I particularly liked the way the characters interacted with their own worlds. The way they battled against "the way things are" in their own homes had the best moments of the film. Watching Octavia Spencer teach her sons the difference between "right" and "right now" is a hard scene to screw up. There's not much to say about the male actors of the film, which is a point in the film's favour. If Hidden Figures were a Superhero movie, Mahershala Ali would be the crying damsel in distress.

Mahershala finds that very funny because even in a dress he'd be 10 times more "masculine" than I.
There’s an unfortunate safety to ‘Hidden Figures’. The film is never as bold as the stories it’s telling. Thus, it feels a little hollow. There are moments when it seems to perfectly grasp the tone, but those moments are far too few. I almost wish those moments didn’t exist. Because they do, I saw inklings of the great movie ‘Hidden Figures’ could have been, rather than the decent one that it is. Then again, I suppose I should be happy I got the movie at all.

Rating: Half Price

Movie Money: Episode 12

No this is not a review. Nor is it an article. This is the podcast I've been doing for the past few months, which has reached a nice groove where I think it's worth exposing to people. Basically, the podcast is a discussion of the weekly box office. Every week me, and Shawna, the other voice you're hearing, discuss the movies that made the most money. Why are we doing this? Because sometimes it's fun when a movie that costs $180 million dollars, makes $20. Not $20 million. Just $20. That hasn't happened yet. But when it does, we'll be there.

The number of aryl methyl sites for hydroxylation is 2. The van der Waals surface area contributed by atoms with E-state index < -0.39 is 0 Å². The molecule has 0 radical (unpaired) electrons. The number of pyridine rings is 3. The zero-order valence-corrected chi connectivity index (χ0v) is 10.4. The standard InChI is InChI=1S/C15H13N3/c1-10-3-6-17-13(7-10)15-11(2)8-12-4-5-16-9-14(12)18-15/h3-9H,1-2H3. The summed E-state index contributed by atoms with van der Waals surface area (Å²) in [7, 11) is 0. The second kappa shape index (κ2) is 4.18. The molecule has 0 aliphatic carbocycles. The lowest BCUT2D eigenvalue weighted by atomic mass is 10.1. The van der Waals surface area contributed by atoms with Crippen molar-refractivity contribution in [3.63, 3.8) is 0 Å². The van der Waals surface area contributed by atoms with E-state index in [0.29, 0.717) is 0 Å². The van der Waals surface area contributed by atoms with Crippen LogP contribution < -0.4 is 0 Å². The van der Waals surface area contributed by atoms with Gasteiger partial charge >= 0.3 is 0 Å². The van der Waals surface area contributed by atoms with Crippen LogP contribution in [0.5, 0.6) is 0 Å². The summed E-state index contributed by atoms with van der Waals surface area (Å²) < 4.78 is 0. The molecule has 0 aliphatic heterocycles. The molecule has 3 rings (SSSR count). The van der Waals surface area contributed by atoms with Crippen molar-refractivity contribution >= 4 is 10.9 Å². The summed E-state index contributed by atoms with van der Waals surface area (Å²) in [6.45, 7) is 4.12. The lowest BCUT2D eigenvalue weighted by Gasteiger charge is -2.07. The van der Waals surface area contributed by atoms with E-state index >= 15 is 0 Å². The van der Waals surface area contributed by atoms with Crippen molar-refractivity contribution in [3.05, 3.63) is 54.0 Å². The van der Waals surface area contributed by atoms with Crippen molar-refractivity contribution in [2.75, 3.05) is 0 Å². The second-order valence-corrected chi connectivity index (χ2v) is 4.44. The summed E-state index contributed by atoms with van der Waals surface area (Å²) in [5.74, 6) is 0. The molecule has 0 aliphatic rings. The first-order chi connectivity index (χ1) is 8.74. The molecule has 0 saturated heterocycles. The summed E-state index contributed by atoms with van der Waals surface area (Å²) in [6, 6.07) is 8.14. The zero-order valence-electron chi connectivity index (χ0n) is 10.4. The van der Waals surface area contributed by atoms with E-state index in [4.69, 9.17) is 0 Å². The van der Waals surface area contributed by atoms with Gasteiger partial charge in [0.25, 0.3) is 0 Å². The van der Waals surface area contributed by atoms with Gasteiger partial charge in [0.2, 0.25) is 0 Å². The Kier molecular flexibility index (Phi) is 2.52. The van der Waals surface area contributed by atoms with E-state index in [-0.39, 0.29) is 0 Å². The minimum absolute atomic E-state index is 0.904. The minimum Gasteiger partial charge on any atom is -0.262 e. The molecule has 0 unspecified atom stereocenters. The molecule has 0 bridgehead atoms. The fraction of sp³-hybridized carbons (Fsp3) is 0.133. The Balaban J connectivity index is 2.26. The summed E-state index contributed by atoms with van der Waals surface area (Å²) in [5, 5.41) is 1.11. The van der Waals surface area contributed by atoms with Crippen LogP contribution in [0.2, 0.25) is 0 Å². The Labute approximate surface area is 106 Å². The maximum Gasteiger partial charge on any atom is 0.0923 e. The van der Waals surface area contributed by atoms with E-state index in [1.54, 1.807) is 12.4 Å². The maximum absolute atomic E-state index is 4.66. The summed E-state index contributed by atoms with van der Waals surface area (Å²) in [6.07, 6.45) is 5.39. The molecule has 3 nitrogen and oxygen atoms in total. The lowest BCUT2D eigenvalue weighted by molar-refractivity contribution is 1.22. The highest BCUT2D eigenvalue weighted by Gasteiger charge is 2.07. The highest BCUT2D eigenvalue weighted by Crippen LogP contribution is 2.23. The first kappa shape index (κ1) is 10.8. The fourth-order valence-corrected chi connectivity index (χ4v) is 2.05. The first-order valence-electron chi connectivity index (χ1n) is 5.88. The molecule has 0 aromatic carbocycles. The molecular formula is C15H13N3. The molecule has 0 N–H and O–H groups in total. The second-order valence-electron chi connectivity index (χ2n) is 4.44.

So without further ado, here's the rundown for this week's episode:

Last week the Top 5 consisted of 'La La Land', 'Hidden Figures', 'Split', and 'A Dog's Purpose' took the top 5 along with 'Resident Evil..I'm gonna say 7?' Anyway, this week was pretty much exactly the same, with Split holding the #1 spot, 'La La Land' cling on for dear life at #5, and 'Hidden Figures' and 'A Dog's Purpose' only dropping one notch down, making room for 'Rings' at #2. Not a bad weekend for the horror threequel, but it's definitely not going to have the run that 'Split' is having. Especially since 'Rings' costs a whopping $25m, to 'Split's mere $9m.

Oscar contenders are doing particularly well this year with La La Land and Hidden Figures. But the real surprise this week comes in 'A Dog's Purpose'. Seems like it's the little movie that could and has resonated somewhat with an audience. It's more than made back its budget, despite not being received favourably by critics. Then again, its success may just be a result of a lack of competition, which is no doubt going to change with 'Lego Batman', '50 Shades Darker' and 'John Wick Chapter 2' on the horizon.

You can listen to the breakdown by Shawna and myself here:
Download here: